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Goodlife Fitness

Pubzone – GoodLife Decision

Competition Bureau and Goodlife Fitness Club Resolve Matter of Misleading Advertising Practices

Vandana Taxali, J.D., LL.B , Legal News Contributor (Entertainment Lawyer)


Feb 10, 2005

Goodlife Fitness Club, a privately-owned fitness company which operates over 90 fitness clubs across Canada, agreed to concede to a consent agreement with the Commissioner of Competition on Feb. 9/05 after an investigation into its marketing practices by the Competition Bureau.

Upon complaints from consumers, the Bureau investigated Goodlife’s marketing practices and, specifically, representations it was making in advertisements in newspapers, flyers, billboards and storefront signs on the price of its membership to join its fitness club.

The Bureau felt that Goodlife failed to provide an adequate disclosure of all additional mandatory fees that consumers would need to pay, contrary to the misleading advertising provisions of the Competition Act. As a result, the Bureau felt that consumers were being misled as to the actual price of Goodlife’s membership which was higher than what was being advertised.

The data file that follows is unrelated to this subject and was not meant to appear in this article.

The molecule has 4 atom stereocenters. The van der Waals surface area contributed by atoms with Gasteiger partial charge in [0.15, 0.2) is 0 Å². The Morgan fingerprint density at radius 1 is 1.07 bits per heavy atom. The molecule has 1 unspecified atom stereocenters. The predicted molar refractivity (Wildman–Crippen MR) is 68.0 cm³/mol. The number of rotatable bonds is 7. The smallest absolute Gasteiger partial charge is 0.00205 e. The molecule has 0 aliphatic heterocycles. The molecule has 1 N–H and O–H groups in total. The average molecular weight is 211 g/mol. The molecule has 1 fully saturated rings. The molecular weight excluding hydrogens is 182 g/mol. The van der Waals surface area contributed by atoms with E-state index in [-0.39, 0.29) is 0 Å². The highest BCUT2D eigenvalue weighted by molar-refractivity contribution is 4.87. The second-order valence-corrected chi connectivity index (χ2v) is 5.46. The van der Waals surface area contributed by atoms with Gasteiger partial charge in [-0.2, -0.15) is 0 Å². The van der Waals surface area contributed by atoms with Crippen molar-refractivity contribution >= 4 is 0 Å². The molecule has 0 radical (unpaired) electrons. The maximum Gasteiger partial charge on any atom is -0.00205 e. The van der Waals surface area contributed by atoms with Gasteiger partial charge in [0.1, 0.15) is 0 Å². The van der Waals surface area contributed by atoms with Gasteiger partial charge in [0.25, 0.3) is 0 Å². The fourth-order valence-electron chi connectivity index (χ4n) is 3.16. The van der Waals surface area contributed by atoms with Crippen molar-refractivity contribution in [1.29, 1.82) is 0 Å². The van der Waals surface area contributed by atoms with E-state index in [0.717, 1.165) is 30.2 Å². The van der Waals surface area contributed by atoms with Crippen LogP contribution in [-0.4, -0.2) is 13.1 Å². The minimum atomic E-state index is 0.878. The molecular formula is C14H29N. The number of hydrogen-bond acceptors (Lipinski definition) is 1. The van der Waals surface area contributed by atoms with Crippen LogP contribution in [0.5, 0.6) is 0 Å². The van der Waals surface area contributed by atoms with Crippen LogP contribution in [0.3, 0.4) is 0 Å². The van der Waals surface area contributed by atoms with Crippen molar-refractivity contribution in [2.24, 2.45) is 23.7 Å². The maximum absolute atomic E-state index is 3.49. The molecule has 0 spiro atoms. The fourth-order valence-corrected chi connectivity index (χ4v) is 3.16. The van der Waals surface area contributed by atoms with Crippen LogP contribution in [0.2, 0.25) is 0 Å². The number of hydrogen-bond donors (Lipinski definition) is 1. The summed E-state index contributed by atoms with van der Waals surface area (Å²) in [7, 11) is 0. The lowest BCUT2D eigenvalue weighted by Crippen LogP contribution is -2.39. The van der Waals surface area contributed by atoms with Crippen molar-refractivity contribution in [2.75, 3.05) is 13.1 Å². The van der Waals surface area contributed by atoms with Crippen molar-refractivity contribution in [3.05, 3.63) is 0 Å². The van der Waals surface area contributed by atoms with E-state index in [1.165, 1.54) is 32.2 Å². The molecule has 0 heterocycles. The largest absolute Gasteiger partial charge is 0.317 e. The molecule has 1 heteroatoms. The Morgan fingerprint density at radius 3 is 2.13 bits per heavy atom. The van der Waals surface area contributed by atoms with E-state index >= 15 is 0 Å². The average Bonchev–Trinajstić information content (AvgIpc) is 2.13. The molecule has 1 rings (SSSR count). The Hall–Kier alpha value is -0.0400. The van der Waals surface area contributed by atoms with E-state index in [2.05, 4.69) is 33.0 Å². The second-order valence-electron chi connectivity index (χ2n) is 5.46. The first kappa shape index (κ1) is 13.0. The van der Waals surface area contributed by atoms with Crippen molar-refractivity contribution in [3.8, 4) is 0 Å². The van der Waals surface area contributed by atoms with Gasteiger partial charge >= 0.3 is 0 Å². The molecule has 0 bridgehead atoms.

Even though Goodlife did not admit to contravening the Competition Act, Goodlife agreed to immediately resolve the matter by entering into a consent agreement with the Commissioner to remain in effect for 10 years avoiding any costly litigation.

The consent agreement provides that Goodlife must:

. cease making any representation that does not disclose all additional membership fees including, initiation fees, card processing fees,annual registration fees, dues and/or towel fees;

. ensure that any fine print in print advertisements and disclaimers be clearly readable and legible without having to resort to unusual means to read them;

. ensure that any print disclaimers in television ads be of duration long enough so that they can be read;

. pay a corporate administrative monetary penalty of $75,000.;

. publish a corrective notice in certain newspapers and on its Web site;

. devise a new corporate compliance policy on its marketing practices;

. refrain from making any false or misleading representations to the public in the future.




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